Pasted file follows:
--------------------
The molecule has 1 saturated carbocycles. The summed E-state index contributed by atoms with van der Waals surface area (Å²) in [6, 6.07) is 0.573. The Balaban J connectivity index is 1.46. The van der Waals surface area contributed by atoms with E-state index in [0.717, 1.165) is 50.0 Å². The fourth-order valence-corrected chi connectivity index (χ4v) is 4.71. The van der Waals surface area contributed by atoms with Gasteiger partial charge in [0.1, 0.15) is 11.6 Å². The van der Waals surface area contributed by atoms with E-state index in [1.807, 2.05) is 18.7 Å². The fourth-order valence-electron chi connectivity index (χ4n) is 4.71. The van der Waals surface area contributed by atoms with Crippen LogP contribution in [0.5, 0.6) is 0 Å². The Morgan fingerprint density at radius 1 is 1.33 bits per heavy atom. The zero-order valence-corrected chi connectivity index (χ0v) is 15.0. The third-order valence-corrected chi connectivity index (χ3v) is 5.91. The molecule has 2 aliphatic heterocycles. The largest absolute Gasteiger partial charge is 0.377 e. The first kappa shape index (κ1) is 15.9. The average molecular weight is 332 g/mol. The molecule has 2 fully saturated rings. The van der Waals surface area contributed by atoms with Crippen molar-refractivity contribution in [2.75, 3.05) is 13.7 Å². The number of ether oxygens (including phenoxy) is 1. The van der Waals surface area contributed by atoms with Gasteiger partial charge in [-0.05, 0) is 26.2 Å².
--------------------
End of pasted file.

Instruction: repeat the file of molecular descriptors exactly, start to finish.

The molecule has 1 saturated carbocycles. The summed E-state index contributed by atoms with van der Waals surface area (Å²) in [6, 6.07) is 0.573. The Balaban J connectivity index is 1.46. The van der Waals surface area contributed by atoms with E-state index in [0.717, 1.165) is 50.0 Å². The fourth-order valence-corrected chi connectivity index (χ4v) is 4.71. The van der Waals surface area contributed by atoms with Gasteiger partial charge in [0.1, 0.15) is 11.6 Å². The van der Waals surface area contributed by atoms with E-state index in [1.807, 2.05) is 18.7 Å². The fourth-order valence-electron chi connectivity index (χ4n) is 4.71. The van der Waals surface area contributed by atoms with Crippen LogP contribution in [0.5, 0.6) is 0 Å². The Morgan fingerprint density at radius 1 is 1.33 bits per heavy atom. The zero-order valence-corrected chi connectivity index (χ0v) is 15.0. The third-order valence-corrected chi connectivity index (χ3v) is 5.91. The molecule has 2 aliphatic heterocycles. The largest absolute Gasteiger partial charge is 0.377 e. The first kappa shape index (κ1) is 15.9. The average molecular weight is 332 g/mol. The molecule has 2 fully saturated rings. The van der Waals surface area contributed by atoms with Crippen molar-refractivity contribution in [2.75, 3.05) is 13.7 Å². The number of ether oxygens (including phenoxy) is 1. The van der Waals surface area contributed by atoms with Gasteiger partial charge in [-0.05, 0) is 26.2 Å².